please help, at wits end with 5yo - Mothering Forums

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#1 of 10 Old 09-01-2009, 08:33 PM - Thread Starter
 
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I am in desperate need of help.

My 5yo has gone mad. He's started hitting me, doing the opposite of every single thing I say and finding things to do just to "get in trouble".

There have been a lot of changes for him, started school, 3 mnth old sister...

I need some quick tips on dealign with this until I can get my head above water enough to reread some parenting books. By the end of every day we are all ending up frustrated and growling at eachother. It's just terrible.

Examples from today.

I'm on the couch nursing DD and DS starts kicking me (not out of anger, just laying there kicking at me hoping to annoy me) I tell him nicely tot ake his feet off the couch. He starts kicking at me harder and laughing. I tell him to get off the couch, he refuses. I physically remove him from the couch. He melts down and hits me.

wth do i do in this situation?

as soon as he raised his hand i said " i see that you're very angry, we don't hit in our family" he proceeds to punch me

i tell him "i won't let you hit me, you need to spend some time in your room"

him "no!"

I tell him "you can walk to your room or I can carry you"

he lays in the floor screaming

i carry him to the room getting kicked and punched all the way

we both are angry and nothing learned.

please help.
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#2 of 10 Old 09-01-2009, 08:58 PM
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Was today the first time you put him in his room?
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#3 of 10 Old 09-01-2009, 09:26 PM - Thread Starter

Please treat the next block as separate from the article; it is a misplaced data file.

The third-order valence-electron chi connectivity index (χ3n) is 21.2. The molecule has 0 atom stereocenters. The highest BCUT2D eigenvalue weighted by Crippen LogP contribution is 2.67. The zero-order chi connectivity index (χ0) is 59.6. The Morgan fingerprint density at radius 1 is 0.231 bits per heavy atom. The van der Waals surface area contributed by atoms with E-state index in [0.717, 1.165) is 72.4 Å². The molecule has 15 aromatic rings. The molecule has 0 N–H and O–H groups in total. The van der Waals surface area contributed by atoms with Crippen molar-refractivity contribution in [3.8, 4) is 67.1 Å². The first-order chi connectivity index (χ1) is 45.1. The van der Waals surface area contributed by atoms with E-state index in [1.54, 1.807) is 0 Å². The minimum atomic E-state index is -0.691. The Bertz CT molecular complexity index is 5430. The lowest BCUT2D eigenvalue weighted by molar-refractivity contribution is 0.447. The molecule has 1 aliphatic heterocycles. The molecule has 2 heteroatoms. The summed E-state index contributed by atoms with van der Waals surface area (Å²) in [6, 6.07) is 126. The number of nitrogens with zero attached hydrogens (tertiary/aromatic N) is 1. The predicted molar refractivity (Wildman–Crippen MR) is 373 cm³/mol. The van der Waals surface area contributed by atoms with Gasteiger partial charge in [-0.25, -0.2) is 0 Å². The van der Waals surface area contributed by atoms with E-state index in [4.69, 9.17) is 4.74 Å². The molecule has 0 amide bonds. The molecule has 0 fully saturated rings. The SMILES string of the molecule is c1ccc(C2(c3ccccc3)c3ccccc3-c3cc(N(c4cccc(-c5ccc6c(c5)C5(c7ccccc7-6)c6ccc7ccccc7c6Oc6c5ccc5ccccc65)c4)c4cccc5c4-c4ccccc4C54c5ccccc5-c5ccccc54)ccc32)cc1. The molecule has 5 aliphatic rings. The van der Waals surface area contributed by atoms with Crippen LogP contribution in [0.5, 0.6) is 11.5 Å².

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no. i resort to it when i don't know what else to do.
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#4 of 10 Old 09-01-2009, 11:28 PM
 
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You only gave one example but from that example it really sounds like he is having trouble adjusting to the new baby.

If it were me, and I had a free arm, I probably would have playfully tickled his foot and said something like, "Trying to kick me, are you, foot???" and then made plans to do something as soon as the baby was done nursing, "Hey, you want to build a lego tower with me when the baby's done? Can you go get the legos?" I would try to avoid negative associations with the baby, and give him more leeway during this time (as long as he isn't really hurting anyone). Playfully redirect if you can, rather than directly confront the behavior. It seems that confrontation right now is very escalating.

Try to set aside some one-on-one time with him, too. Its really hard to adjust to a new baby.
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#5 of 10 Old 09-02-2009, 04:58 AM
 
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Re: kicking while you're nursing

A couple of ideas:

1) See him beginning to kick? Nip it in the bud, describing how you feel and the consequences.

Example:
"I really dislike it when you kick near me when I nurse the baby. I'm afraid you'll hurt me or hurt the baby. If you want to kick, please do it on the floor away from me."

If he refuses then say "I asked you not to kick. If you continue, then you'll have to go to your room."

Make sure you use a no-nonsense matter-of-fact voice. Not mean, not angry, no shouting. Just expecting that of course he will listen.

Then follow through.

If this happens, at least he has been offered an alternative, and has been warned and may listen the next time.

2) See him begin to kick - empathize and try to re-direct.

Example: